All five suites and two master suites are upstairs and have ensuites with deep baths. I stayed in the Rhodes Suite, the original master bedroom, which had more than enough room to swing an army of cats as it’s actually a series of four rooms. The octagonal annex situated in the turret was ideal for sitting in while writing my editorial as I looked out over the garden and sweeping driveway. It is also a perfect room for a private candlelight dinner. The room had a beautiful carved wooden fireplace, stained-glass windows and a veranda with views out over the Canterbury Plains. In the distance the Southern Alps waved back and the air felt fresh and clean.

 My suite didn’t have a television, but it did have internet access and it felt like the perfect room for reading and disappearing from the world for a few days, just as I’m sure Sir Heaton would have liked it. It has been some years since he has passed on and Otahuna has also had a number of reincarnations throughout the years. Its current starring role as a luxury lodge is perhaps its best. 
I certainly want to return.



No stay at Otahuna Lodge is complete without a tour of the estate’s own century-old garden. The tour provides insight into the history of Otahuna, explaining why and how Victorians grew certain kinds of plants, as well as the many ways in which the current garden team restores and maintains Sir Heaton’s greatest legacy.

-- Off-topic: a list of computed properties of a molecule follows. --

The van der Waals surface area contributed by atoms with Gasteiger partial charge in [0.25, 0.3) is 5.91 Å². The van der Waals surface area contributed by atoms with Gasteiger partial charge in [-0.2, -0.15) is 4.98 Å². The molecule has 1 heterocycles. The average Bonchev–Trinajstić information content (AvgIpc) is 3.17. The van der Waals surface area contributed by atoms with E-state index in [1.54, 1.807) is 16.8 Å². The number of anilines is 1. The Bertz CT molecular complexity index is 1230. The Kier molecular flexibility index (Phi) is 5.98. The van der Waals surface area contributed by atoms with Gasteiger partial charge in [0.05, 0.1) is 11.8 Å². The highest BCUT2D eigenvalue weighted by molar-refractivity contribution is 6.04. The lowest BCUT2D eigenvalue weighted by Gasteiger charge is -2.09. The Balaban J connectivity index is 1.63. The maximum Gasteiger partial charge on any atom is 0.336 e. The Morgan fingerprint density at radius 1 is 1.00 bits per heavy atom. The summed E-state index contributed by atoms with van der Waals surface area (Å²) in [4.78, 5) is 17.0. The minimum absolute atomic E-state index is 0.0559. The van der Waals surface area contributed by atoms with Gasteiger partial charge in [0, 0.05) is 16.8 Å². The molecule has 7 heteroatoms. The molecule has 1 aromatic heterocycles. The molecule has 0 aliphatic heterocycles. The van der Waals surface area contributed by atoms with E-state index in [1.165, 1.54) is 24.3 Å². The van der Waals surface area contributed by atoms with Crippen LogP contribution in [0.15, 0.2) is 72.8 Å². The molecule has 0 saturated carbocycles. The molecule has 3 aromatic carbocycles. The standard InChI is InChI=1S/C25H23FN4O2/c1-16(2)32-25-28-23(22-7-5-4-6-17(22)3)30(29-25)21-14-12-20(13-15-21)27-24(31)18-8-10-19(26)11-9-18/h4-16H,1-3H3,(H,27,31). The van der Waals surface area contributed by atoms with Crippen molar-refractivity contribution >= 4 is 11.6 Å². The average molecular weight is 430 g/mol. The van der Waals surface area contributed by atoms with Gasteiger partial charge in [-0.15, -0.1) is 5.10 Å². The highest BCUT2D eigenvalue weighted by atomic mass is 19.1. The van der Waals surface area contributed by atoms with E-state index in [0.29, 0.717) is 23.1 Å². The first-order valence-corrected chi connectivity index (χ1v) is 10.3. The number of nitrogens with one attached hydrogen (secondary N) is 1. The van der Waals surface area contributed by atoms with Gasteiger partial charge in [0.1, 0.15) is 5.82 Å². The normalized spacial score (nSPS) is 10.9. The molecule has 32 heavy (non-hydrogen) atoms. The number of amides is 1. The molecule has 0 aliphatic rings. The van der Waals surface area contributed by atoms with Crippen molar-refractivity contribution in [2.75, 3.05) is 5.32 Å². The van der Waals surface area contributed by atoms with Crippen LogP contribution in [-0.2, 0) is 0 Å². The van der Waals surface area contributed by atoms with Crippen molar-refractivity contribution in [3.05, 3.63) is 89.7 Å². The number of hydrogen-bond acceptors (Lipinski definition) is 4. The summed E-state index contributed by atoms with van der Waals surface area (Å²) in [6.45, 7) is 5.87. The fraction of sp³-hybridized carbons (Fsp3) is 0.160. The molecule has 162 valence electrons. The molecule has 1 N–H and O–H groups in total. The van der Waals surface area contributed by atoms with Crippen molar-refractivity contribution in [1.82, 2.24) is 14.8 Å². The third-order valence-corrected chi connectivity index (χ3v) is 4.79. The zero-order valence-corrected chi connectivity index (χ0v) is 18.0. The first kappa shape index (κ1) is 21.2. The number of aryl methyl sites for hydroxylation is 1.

Further afield, it is easy to see how Christchurch earned its nickname as ‘The Garden City’. Guests can visit a number of renowned gardens, either on their own or with a local expert who can provide access to gardens usually not open to the public.


Culinary adventure is a cornerstone of the Otahuna experience. A three-hour cooking lesson with executive chef Jimmy McIntyre provides an overview of the philosophies behind the lodge’s celebrated food and wine program. Classes incorporate time in Otahuna’s organic potager garden. They offer a chance to learn first-hand cooking techniques and can be tailored to any dietary requests.


Originally settled by French immigrants, Akaroa is a picturesque seaside town that has retained many of its 19th-century public buildings and cottages. The one-hour drive from Otahuna’s gates takes guests over an extinct volcano, with stunning views of the harbour and the patchwork of farms and forests below. Akaroa offers the opportunity to swim with the world’s rarest and smallest dolphins, the Hector’s dolphins. Other excursions might include forest and hillside walks, a two-hour cruise on a classic 1940s sailing yacht or a visit to sea caves via kayak. Within the village guests can enjoy charming shops and restaurants as well as the ‘Giant’s Garden’ – a horticultural and artistic statement bedecked in mosaic tiles and sculpture.